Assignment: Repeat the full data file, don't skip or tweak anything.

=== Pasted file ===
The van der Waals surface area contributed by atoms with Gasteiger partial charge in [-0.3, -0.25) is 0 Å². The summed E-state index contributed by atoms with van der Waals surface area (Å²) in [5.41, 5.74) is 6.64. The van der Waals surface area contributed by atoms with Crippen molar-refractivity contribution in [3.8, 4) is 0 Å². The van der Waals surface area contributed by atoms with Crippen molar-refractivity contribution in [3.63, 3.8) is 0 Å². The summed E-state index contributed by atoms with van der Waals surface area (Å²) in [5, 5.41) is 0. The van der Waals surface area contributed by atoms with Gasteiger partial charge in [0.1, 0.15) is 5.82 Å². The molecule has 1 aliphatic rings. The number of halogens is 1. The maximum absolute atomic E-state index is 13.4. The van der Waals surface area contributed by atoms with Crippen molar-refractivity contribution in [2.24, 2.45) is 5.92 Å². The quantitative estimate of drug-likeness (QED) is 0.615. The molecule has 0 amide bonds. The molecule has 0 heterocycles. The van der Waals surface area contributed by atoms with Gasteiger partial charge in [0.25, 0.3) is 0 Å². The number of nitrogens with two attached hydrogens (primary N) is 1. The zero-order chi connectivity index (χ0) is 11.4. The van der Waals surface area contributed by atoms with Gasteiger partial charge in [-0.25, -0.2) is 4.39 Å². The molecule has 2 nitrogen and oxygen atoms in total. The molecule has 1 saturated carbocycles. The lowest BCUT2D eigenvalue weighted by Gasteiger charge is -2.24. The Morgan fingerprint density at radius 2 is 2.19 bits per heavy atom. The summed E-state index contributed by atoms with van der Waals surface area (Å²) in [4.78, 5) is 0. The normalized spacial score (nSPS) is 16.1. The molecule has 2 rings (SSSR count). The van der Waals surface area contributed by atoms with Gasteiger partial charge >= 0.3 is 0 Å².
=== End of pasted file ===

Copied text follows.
The van der Waals surface area contributed by atoms with Gasteiger partial charge in [-0.3, -0.25) is 0 Å². The summed E-state index contributed by atoms with van der Waals surface area (Å²) in [5.41, 5.74) is 6.64. The van der Waals surface area contributed by atoms with Crippen molar-refractivity contribution in [3.8, 4) is 0 Å². The van der Waals surface area contributed by atoms with Crippen molar-refractivity contribution in [3.63, 3.8) is 0 Å². The summed E-state index contributed by atoms with van der Waals surface area (Å²) in [5, 5.41) is 0. The van der Waals surface area contributed by atoms with Gasteiger partial charge in [0.1, 0.15) is 5.82 Å². The molecule has 1 aliphatic rings. The number of halogens is 1. The maximum absolute atomic E-state index is 13.4. The van der Waals surface area contributed by atoms with Crippen molar-refractivity contribution in [2.24, 2.45) is 5.92 Å². The quantitative estimate of drug-likeness (QED) is 0.615. The molecule has 0 amide bonds. The molecule has 0 heterocycles. The van der Waals surface area contributed by atoms with Gasteiger partial charge in [0.25, 0.3) is 0 Å². The number of nitrogens with two attached hydrogens (primary N) is 1. The zero-order chi connectivity index (χ0) is 11.4. The van der Waals surface area contributed by atoms with Gasteiger partial charge in [-0.25, -0.2) is 4.39 Å². The molecule has 2 nitrogen and oxygen atoms in total. The molecule has 1 saturated carbocycles. The lowest BCUT2D eigenvalue weighted by Gasteiger charge is -2.24. The Morgan fingerprint density at radius 2 is 2.19 bits per heavy atom. The summed E-state index contributed by atoms with van der Waals surface area (Å²) in [4.78, 5) is 0. The normalized spacial score (nSPS) is 16.1. The molecule has 2 rings (SSSR count). The van der Waals surface area contributed by atoms with Gasteiger partial charge >= 0.3 is 0 Å².